Several cases cover the ‘school run’ and the approaches used often included involving children in the solutions. Examples include:

• appointing a prevention officer with outreach responsibilities, e.g. to work with schools; • using theatre with children to identify issues and solutions;

• once children had identified and agreed their own rules of behaviour, getting them to

‘police themselves’ on the buses;

• organising joint training with drivers and children so that both gain a common

understanding of the other, as training for drivers in isolation was thought unlikely to be successful;

• taking a holistic approach so responsibility for behaviour does not just suddenly change

inside and outside the school gate;

• appointing intervention officers – assistants who work with ticket inspectors; • work with schoolchildren combined with more ‘conventional’ measures such as:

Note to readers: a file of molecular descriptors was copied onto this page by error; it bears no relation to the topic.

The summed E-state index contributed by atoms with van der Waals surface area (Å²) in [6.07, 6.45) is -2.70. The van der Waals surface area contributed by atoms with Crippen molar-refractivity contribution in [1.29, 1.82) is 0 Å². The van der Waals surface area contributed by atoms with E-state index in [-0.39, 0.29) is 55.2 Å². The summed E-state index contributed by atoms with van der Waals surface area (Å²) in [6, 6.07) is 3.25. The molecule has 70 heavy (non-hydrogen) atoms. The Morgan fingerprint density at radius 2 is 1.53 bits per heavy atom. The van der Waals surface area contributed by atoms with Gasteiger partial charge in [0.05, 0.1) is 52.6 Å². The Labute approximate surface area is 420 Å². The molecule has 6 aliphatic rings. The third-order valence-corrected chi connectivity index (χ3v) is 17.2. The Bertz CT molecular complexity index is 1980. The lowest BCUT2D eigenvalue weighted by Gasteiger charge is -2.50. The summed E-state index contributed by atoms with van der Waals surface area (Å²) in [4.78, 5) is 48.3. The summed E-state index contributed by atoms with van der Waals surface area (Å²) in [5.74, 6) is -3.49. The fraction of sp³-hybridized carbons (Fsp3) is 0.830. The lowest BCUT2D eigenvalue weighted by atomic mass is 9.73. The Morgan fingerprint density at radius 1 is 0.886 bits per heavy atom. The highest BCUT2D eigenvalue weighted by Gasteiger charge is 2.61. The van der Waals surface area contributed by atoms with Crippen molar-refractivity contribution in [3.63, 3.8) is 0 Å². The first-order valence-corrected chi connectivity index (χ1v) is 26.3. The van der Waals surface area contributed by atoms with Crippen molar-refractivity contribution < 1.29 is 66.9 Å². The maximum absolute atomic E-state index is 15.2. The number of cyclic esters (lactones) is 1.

o protective coatings to side windows, driver’s cab separated from passengers,

CCTV, tracking systems, radio links for rapid intervention etc.;

o making post-incident legal support and counselling available to staff.

Concrete actions to combat aggression and violence can be divided into the following categories.

 Technical measures such as cameras, alarm systems and mobile phones (examples: 3.3.1 ‘“De Lijn” Safety plan, Belgium’, 3.3.18 ‘Driver and Passenger Safety, Trojan Bus

In document Managing risks to drivers in road transport (Page 191-200)